CSU's Path to Create Safer and Healthier Communities in the Face of Changing Climate

In honor of Earth month, we recognize the California State University's (CSU) desire to create safer and healthier communities in the face of a changing climate. Committed to providing a high-quality and affordable education while reducing its carbon impact, the CSU adopted the statewide goal of carbon neutrality by 2045 as part of its sustainability policy revision in March 2022.

The CSU Sustainability Policy, authored in 2014, intends to position the CSU as a leader in teaching and using applied research to educate climate-literate students who are able to solve the complex environmental challenges of today's world. The March 2022 revision modernized the policy's language, aligned it with state goals, and challenged the system to actively respond to the needs of CSU students and the state of California as climate change continues and resources are impacted.

By receiving the CSU Board of Trustees' full support on the policy's revision, campus presidents were charged with developing and applying climate-conscious practices through strategic investments in on-campus renewable energy such as solar panel infrastructure, battery storage and energy-efficient technologies.

The CSU also added an internationally recognized platform as its systemwide benchmarking tool for tracking campus decisions. The Sustainability Tracking, Assessment & Rating System (STARS) provides the public with a transparent measure for accountability to attain continuous improvement toward sustainability goals.

"The importance of our renewed commitments within our Board of Trustee's CSU Sustainability Policy is to give ourselves a timeline and roadmap to curbing our carbon reductions and providing campus leadership with a pathway to success," said Tamara Wallace, CSU's Sustainability Program Manager and managing editor of the CSU Journal of Sustainability and Climate Change. "The CSU is unified in our goals to reduce our carbon footprint, be leaders in the state and amongst our peers in higher education and support the well-being of our natural resources and the communities we serve."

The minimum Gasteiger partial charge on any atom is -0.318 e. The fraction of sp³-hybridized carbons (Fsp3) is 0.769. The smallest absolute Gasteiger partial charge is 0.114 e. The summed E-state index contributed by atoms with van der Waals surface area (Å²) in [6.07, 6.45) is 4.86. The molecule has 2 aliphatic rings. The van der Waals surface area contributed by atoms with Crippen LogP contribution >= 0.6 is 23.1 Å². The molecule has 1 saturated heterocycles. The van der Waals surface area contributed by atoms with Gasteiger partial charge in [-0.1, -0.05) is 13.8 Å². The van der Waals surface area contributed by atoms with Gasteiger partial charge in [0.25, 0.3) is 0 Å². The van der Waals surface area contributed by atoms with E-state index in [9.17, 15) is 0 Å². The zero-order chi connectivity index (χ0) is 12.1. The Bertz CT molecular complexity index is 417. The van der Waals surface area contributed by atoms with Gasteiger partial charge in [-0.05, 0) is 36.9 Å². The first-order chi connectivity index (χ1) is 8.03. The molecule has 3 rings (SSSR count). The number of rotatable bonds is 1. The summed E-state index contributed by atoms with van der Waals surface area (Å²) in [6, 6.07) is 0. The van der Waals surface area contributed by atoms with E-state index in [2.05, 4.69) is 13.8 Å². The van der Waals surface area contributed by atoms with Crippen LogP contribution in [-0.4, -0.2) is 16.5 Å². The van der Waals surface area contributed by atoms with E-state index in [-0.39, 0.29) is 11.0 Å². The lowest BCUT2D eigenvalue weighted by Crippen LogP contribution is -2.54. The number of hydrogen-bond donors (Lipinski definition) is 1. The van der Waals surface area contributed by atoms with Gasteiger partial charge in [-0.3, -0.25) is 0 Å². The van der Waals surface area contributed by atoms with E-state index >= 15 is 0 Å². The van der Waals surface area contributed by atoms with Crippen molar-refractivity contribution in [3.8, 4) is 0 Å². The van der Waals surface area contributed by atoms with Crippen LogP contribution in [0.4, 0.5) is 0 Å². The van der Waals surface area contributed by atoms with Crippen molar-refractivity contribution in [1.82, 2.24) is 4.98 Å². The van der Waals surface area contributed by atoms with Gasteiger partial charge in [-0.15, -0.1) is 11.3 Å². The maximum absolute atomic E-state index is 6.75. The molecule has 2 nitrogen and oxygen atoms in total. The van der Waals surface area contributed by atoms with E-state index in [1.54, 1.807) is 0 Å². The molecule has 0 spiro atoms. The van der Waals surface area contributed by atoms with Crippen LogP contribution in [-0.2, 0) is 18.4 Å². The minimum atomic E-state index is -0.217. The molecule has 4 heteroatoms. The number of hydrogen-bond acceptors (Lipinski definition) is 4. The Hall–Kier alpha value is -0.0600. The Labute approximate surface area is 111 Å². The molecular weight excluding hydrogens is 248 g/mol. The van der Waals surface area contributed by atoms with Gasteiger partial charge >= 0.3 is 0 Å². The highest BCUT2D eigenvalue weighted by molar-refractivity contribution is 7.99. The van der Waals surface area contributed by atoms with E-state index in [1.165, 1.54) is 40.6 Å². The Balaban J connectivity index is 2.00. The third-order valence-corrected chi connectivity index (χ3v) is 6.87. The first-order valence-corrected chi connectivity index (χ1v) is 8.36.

In order to be carbon neutral, the CSU must continue to improve energy efficiency, reduce carbon content of its purchased fuel and increase solar power generation. The revised policy calls for the elimination of new natural gas assets after 2035, aimed at giving the CSU a boost toward its carbon emissions targets. Already meeting and exceeding its goal of reducing Greenhouse Gas (GHG) emissions to 1990 levels by 2020, the CSU moves toward its interim objective of reducing carbon emissions to 80% below 1990 GHG levels by 2040.

Many CSU campuses have published a climate action plan (CAP) with most setting a goal of reducing their net GHG emissions to zero by the 2045 mark. A CAP is an essential tool for assessing and reducing GHG emissions, providing innovative and in-depth methods for achieving carbon reduction targets over an extended period of time.

Some CSU campuses have set their target carbon neutrality date earlier than the systemwide goal, a handful coming in as early as 2030. Here are some projects designed to get them there:


Chico State recently broke ground on a new Behavioral and Social Sciences building. Expected to open in Fall 2024, this development will be Chico State's first net-zero building. It will house 9 departments, 22 classrooms and 5 hands-on labs in 94,000 square feet. This will be only the 3rd net-zero building at a CSU campus, as well as the largest.

In addition, Chico State has developed a PEM boiler that will provide heating capability for three campus buildings, independent of the central plant boiler. As a result, the campus will be able to heat these select buildings without needing to start up the much larger central plant, saving energy and improving efficiency. This smaller boiler will also allow the campus to utilize any excess photovoltaic power to heat these buildings, solar energy obtained by converting sunlight into electricity using a technology based on the photoelectric effect.

"Reducing carbon emissions and prioritizing climate change efforts are essential to Chico State because they help to mitigate the impacts of climate change, protect our communities, and promote social and environmental justice," said Atlas Jackmon, Chico State Sustainability Program coordinator. "Our sustainability efforts have the potential to inspire others and create a more sustainable and resilient California and beyond."